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This image on the opening page of this essay graced the front of the brochure for the Conference Women, Justice, and Authority, held in 2000 at Yale Law School. The woman—robed, enthroned, and holding scales and sword—is one of many images inscribed on glass panels on windows at the law school. But she did not adorn our brochures because we thought anyone (including people working in the building) would know her as a local reference. Unlike many of the funky, enigmatic figures that dot buildings like the Yale Law School but whose meanings are obscure, this image is easily legible. Indeed, images like her are ubiquitous, appearing in courthouses and newspaper cartoons around the United States. We—from many different countries—have learned to recognize this image as the symbol of Justice because we have been taught to do so by political leaders hoping to link their decisions to justice itself.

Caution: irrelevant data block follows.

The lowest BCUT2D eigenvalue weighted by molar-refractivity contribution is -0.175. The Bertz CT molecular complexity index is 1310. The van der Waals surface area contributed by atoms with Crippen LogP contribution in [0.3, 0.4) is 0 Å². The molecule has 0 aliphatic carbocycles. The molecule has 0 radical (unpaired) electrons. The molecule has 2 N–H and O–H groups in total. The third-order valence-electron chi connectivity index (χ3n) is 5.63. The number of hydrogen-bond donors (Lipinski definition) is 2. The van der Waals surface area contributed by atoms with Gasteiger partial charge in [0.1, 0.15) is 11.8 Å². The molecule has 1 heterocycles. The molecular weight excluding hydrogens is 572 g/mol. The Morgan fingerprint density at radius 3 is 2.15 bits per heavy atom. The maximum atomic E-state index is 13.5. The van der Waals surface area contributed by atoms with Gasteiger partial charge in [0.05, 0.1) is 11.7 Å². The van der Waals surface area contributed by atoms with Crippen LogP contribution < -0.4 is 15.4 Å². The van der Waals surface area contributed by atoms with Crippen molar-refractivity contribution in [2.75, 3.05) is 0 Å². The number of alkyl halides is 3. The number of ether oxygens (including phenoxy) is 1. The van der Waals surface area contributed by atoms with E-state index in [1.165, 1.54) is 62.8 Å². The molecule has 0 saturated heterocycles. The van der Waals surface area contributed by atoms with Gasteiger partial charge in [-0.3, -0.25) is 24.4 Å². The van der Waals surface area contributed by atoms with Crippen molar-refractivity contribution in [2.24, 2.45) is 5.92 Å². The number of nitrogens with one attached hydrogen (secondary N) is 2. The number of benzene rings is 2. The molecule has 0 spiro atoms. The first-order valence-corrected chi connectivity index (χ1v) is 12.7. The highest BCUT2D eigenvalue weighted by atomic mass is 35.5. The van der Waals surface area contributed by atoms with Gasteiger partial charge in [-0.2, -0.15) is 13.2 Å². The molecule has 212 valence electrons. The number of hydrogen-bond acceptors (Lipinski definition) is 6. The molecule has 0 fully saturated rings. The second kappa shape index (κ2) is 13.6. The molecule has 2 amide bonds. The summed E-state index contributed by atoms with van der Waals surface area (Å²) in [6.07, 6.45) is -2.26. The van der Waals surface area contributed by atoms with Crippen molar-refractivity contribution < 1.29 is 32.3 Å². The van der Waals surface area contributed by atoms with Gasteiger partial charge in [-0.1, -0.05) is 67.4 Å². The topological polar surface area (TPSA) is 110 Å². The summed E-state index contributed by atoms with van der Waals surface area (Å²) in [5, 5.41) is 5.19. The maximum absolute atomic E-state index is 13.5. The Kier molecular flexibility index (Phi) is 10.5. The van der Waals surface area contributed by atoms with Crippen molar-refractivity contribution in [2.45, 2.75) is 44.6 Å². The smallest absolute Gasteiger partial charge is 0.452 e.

The longevity of the link between visual depictions of acts of judgment and female statuary is impressive. That lineage can be traced back to the Egyptian Goddess Maat and then to the Greek Dike and to the Roman Justicia. Well-preserved deployments can be found beginning in Europe in the Middle Ages, and become more frequent after the Reformation. The Cardinal Virtues of Justice, Temperance, Prudence, and Fortitude (sometimes joined by the theological virtues of Faith, Hope, and Charity) replaced Catholic images of Judgment scenes and of saints in public buildings in Northern Europe. Swiss burghers adorned their coats of arms with Justice images, and Venetian Doges put her on the prow of their boat, the Bucintoro, which they used in yearly pageants.
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